Mark the Close of the School Year With Students
Teachers share their best ideas for closing out the school year.
- Grades: PreK–K, 1–2, 3–5, 6–8
This year an incredible and most memorable event will happen in our town. We will be closing our school and moving to another one. This school has been in our county for more than 100 years. It is sad but at the same time is refreshing. There will be many heavy and sad hearts as we move on. For me personally, it will be sad but I get sad at this time of year anyway. The students that I have had for more than 10 months will now leave me. Some may forget me but others will not. This year I will mark the close of the school year with a special dinner for my students. We have worked very hard and 75% of them passed our year-end state test. I don't have my regular student now, because I am teaching remediation for the students who will retest next week. Therefore I will be glad when the next 4 school days are over so that I can get my homeroom students back and we will make a memory book for this year.
Cynthia Cotton, Ahoskie, N.C., Fifth Grade
I purchase inexpensive kites. The students put them together and attach the string. We have 1 kite for 2-3 students. There is a large open area adjoining our playground. The last hour of a day of the last week we go out to this area and have Sixth Grade Fly Time. I take a roll of clear tape in order to patch the kites, and up they go again. The kite goes home with one of the team who flew it, or into the trash.
Louise West, Waurika, Okla., Sixth Grade
My second graders will perform a song medley including "My Favorite Things" and "So Long, Farewell" from "The Sound of Music." I rewrote the words to be appropriate for our class and to tell about our great year. I also made each child a personalized photo album that included many pictures from the year and autograph pages for every classmate.
Michelle Binder, Beverly Hills, Calif., Second Grade
To draw our kindergarten year to a close, the students in my class will draw life-sized silhouettes of themselves and write stories of what their first year was like. Their stories may recount their fears or happy times throughout the year. The children will then stand by their mural and a picture will be taken for them to have as a memory of their first school year!
Kathy Marinko, Katy, Texas, Kindergarten
I have a big paper camera that I drew by using an image from a ditto, enlarging it with an overhead projector, and tracing it on butcher paper (bulletin board paper). I will create a time line marking all the major projects my students and I did each month (including a sample of student work from each one). The timeline and the camera will be posted outside of my classroom with the title "Snapshot of a Great Year!"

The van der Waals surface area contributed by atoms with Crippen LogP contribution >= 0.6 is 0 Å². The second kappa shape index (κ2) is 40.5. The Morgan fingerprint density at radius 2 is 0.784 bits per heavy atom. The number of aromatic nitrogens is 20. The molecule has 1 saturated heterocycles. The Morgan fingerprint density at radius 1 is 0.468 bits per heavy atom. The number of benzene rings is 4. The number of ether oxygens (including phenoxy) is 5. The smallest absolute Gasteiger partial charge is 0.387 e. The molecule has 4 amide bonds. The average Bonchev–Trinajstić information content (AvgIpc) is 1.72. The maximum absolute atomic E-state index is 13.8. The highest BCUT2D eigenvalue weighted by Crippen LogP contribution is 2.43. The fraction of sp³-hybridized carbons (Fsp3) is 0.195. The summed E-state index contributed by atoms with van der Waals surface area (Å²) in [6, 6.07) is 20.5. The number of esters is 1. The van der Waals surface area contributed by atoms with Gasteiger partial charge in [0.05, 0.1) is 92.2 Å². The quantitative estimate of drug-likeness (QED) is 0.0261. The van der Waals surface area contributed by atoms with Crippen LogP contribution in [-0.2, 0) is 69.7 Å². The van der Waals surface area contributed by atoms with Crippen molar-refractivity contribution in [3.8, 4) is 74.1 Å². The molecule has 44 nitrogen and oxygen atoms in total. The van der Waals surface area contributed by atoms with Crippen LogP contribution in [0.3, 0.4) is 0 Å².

Nakia Hall, Harvey, Ill., Fourth Grade
One activity my fifth grade class really looks forward to is our outdoor Reading Workshop. Once the weather turns warm and the school hot and unbearable, out we go. We sit under the trees and the kids love it!
BJ Leahey, Florenceville, New Brunswick, Canada, Fifth Grade
Our third graders at Mission San Jose Elementary in Fremont are all involved in a play that they will present this month. We also save one of our major field trips (on local history) for May. These things make the end of the year more enjoyable. During the spring, we have worked hard for the SAT9 test, our district writing assessment, and Open House. Now we can have some fun while still actively involved in learning!
Merry Sommers, Fremont, Calif., Fourth Grade
My students brainstorm, write, and perform an "End-of-the-Year Newscast" on videotape. Each student reports on a memorable event that happened during the year. After copies of the tape are made, students have a visual record of what they looked and sounded like in third grade, a "video yearbook" of their classmates, and a summary of the year's events.
Aaron Wills, Union, Mo., Third Grade
I have my students write newspaper articles about themselves and what we have done this past year. I then laminate the articles and make a book out of them. I also take a class photo and get a copy for everyone as a special treat.
Kelly Martin, Charleston, S.C., Fourth Grade
We create a classroom newspaper which includes the following sections: "Remember when..."; "Dear Gabby"; a comic strip; student-written articles on summer safety; "Places to Go & Things to Do This Summer"; a space for autographs; a table with summer birthdays; a student-generated word-find puzzle; a page where I write a note to each of my students; and finally, a section where each interviewed student has his or her personal bio printed.
Aaron Wills, Union, Mo., Third Grade
Our school has a Fun Fair about three weeks before school ends. We combine several concepts (school pride, reward for hard work, good behavior, and good attendance). The entire week is called "Spirit and Pride Week." We have an assembly each day. Classes can come up with a school cheer to perform at the assembly. Each day has a theme (pajama day, backward day, etc.). The last day is the Fun Fair, and it is set up like a carnival with games for the children to play. Children earn tickets for the games and activities as a reward for good behavior from their teachers.
(Name withheld), Chicago, Ill., First Grade
We have a Star of the Week interview sheet throughout the year, accompanied by the child's choice of family photos, favorite trips, baby photo, etc. At the end of the year, the person who interviewed each Star draws a full page portrait of the interviewee. Both pages are laminated and bound in a class yearbook to be enjoyed by parents and future classes.
Dorothy E. Krize, Reading, Pa., Second Grade